It’s every new apartment buyer’s worst nightmare: finding out that their property, at settlement time, isn’t even worth the off-the-plan purchase price agreed two years before.
In a rising market, it’s odds-on the value will have lifted between that happy day of perusing the plans, examining the model of the building and walking through a glamorous display suite, and settlement day.
But in weaker economic conditions, the danger is always that it won’t have appreciated at all or – horror of horrors – actually dropped, leaving the unhappy new owner in a grim state of negative equity.
Of course, the market is always an unpredictable beast, but we asked valuers at the centre of the action for their tips on what to look for in new apartments that could make them most likely to hold their price or, better still, improve on it.
Buying a property in a good, popular location is always the best way to maximise the chance of a property holding its value.
A rising market lifts the values of all properties, just like a rising tide lifts all boats, says Ron Gedeon, chief executive of the Australian Valuers Group.
“But when that tide goes down, the best properties in the best locations fall much more slowly than the ones in weaker locations,” he says.
“The quality locations are always those surrounded by services and amenities, like public transport and transport links, good schools, shopping, cafes and restaurants. You can pretty much guarantee that people will always want to move into those areas.”
It’s also important to check that similar properties to yours have been selling strongly in the area, advises Jason Field, managing director of National Property Valuers NSW.
“It’s always challenging as you’re looking in the rear view mirror at the past to predict the future,” he says. “But what’s sold in the past six months should be a good indication of what’s in demand.
“Make sure, however, you’re looking at modern, contemporary units with similar internal square metre areas to see how their sales are going, which will be more comparable.”
It’s also worth looking at whether the area is changing too, either for the positive or negative.
“An area in the process of changing may have a lot more potential for price growth,” says Matthew Halse, residential director for Sydney at Herron Todd White.
“They might have new public transport coming, like a light rail station or a motorway link, a new school, access to a new shopping centre, or the suburb as a whole might be undergoing gentrification.”
It’s not always location, location, location, however, says Gedeon. Position within the location is important too.
Mosman, for instance, is a great location, but buying a new unit that fronts Military Road or Spit Road mightn’t be as good an investment as one a road back.
“You don’t want to be stuck on those very busy roads, trying to get out every morning and being frustrated by the wait,” he says.
Demand versus supply
If there are a lot of apartments under construction or in the pipeline for a particular neighbourhood or area, there is always the danger of an oversupply which could negatively impact the value of your apartment.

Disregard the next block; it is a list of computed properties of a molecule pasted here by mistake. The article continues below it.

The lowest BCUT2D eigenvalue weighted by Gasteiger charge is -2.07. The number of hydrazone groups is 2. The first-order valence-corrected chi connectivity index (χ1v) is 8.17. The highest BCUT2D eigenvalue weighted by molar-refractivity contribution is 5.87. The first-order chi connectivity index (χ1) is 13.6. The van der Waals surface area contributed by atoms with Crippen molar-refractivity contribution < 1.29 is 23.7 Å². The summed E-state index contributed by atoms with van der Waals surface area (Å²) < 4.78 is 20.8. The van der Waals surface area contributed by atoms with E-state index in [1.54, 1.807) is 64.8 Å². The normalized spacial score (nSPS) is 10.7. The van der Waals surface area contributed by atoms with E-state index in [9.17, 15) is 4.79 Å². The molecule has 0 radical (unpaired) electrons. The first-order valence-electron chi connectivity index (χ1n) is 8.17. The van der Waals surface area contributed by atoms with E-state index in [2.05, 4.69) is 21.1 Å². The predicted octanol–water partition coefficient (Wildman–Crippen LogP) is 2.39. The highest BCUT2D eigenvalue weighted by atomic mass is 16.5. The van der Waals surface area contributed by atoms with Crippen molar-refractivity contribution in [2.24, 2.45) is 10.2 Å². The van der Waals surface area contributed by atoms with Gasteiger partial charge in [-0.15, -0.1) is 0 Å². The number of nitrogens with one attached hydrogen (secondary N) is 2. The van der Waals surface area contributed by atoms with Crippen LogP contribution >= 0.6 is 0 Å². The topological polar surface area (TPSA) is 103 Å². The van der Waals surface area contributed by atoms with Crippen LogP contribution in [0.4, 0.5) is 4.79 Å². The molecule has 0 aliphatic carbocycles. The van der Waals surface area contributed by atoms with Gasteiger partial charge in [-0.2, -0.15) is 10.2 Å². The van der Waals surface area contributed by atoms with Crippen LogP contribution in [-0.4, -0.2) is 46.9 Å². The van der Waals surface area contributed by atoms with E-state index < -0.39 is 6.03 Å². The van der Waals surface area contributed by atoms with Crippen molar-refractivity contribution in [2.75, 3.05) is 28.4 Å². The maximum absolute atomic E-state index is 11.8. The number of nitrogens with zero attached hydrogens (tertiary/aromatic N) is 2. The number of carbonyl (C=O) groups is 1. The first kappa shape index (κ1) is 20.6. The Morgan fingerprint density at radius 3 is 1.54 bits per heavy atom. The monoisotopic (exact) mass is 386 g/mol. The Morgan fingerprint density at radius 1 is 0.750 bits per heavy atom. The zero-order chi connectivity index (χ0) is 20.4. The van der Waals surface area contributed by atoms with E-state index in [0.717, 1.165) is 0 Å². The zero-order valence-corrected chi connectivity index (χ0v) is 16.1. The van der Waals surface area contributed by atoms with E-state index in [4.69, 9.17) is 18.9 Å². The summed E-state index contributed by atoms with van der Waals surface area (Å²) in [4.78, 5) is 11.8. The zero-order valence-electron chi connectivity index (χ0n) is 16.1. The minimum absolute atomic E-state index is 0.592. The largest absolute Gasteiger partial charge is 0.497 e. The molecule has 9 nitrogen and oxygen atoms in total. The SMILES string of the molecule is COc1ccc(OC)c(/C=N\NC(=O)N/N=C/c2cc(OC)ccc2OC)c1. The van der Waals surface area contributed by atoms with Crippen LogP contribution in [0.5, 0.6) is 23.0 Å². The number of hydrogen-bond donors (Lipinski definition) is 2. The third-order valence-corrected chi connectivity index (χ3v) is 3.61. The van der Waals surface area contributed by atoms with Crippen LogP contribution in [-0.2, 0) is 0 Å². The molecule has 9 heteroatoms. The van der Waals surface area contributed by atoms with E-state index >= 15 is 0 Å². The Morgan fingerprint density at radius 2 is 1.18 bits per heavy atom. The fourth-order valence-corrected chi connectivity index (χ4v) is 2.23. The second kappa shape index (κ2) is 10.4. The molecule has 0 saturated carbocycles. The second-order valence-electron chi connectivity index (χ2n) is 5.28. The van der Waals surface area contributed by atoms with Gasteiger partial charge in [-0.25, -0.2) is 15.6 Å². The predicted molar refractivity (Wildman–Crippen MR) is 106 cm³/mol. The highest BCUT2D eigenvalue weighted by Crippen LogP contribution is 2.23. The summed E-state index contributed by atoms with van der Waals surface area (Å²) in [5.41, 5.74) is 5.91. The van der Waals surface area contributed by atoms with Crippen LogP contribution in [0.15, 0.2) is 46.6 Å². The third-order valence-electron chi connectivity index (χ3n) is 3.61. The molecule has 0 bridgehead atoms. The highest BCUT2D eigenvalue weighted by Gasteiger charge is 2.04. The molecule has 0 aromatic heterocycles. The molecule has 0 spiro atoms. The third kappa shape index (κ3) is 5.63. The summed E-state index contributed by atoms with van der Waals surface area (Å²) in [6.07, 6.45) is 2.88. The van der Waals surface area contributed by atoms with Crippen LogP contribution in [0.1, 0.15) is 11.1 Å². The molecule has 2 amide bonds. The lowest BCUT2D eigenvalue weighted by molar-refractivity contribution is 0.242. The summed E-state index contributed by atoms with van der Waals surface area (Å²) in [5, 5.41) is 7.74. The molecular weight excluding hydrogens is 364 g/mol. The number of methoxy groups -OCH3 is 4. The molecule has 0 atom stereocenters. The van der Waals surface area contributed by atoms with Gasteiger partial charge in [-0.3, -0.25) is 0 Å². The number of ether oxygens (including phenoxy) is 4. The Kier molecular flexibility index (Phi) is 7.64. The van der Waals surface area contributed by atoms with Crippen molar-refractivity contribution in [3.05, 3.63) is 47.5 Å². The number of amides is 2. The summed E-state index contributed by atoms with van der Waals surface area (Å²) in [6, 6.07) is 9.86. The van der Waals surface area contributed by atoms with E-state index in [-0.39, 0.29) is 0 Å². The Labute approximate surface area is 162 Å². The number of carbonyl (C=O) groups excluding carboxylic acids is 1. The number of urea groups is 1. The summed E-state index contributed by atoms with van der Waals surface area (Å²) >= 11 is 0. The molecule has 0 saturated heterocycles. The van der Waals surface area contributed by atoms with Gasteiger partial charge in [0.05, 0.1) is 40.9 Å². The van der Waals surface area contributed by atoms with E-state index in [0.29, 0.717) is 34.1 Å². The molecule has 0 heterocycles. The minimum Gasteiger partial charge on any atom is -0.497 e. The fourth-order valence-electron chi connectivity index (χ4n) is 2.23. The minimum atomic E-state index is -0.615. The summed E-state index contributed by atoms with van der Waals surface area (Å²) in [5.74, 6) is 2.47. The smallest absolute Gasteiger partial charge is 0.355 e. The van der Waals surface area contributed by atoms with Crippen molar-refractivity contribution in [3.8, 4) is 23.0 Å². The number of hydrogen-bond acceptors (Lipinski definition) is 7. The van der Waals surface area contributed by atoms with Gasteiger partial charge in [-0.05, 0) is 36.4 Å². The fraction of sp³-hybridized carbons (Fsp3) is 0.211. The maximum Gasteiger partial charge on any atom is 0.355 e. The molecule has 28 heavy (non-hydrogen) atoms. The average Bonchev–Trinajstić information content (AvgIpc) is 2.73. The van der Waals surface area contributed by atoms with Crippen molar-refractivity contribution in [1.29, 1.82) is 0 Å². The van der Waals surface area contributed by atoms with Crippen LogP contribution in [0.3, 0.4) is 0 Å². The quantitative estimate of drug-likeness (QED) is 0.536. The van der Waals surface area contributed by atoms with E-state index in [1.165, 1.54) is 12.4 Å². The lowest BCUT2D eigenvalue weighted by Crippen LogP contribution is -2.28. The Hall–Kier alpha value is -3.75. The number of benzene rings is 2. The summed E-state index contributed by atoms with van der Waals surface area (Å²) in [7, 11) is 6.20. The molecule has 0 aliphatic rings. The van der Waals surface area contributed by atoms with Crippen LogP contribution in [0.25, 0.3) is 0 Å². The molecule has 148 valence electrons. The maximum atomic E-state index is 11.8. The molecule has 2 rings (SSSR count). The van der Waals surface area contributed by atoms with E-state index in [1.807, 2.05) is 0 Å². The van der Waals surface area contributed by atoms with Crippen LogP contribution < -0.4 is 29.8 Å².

“We look up the records of the local council and Department of Planning to see how many apartments are planned for the area,” Gedeon said.
“An apartment may be worth $800,000 in 2016 but by the end of 2019 it could be $100,000 less if there’s another 2000 apartments being built in the same area.”
The developer and builder
Valuers may also check the credentials of the developer of an apartment block. “We want to know if it’s a developer with a good track record for delivering quality product,” said Halse.
“That can be difficult as some developers may disappear and return to the market under a different name. But we always try to keep an eye on that.”
The best developers often offer buyers home owners’ warranty insurance to make sure they’re covered for every eventuality, says Halse, and the builder is also subject to close examination by valuers.
There’s no substitute either for closely checking the contract, believes Field. “Pay particular attention to the variation clause which gives the developer the right to alter things very slightly in the apartment, up to 5 per cent,” he said.
New changes to the Conveyancing Act, which came into effect on December 1 this year, mean vendors have to now notify purchasers of material changes to what was disclosed, and allow buyers to end the contract or claim compensation in some cases if they are materially impacted by changes.
The apartment itself
The value of two-bedroom or three-bedroom apartments tend to be more stable than one-bedroom units, Gedeon says. One-bedroom apartments are more often bought by investors who are more ready to flick them in a downturn, but the larger units usually go to owner-occupiers who are there for the longer-term.
Valuers also usually closely examine the floor plans of units to be bought off the plan, engineering drawings and schedules of finishes. They always want to make sure the plans are sensible – with balconies facing in a northerly direction rather than to the south – that they’re big enough and that the quality isn’t being decreased as they move closer to completion.
“We don’t want them going from Miele appliances to Smeg or Fisher & Paykel,” Gedeon says. “And also, on a $5 million apartment you don’t want a 600-millimetre wide oven. If you’re paying that much for an apartment, you’ll want to entertain, and need a 900-millimetre or 1200-millimetre oven.”
The materials being used for a building also come under the scrutiny of a good valuer. They want no nasty surprises – like flammable cladding.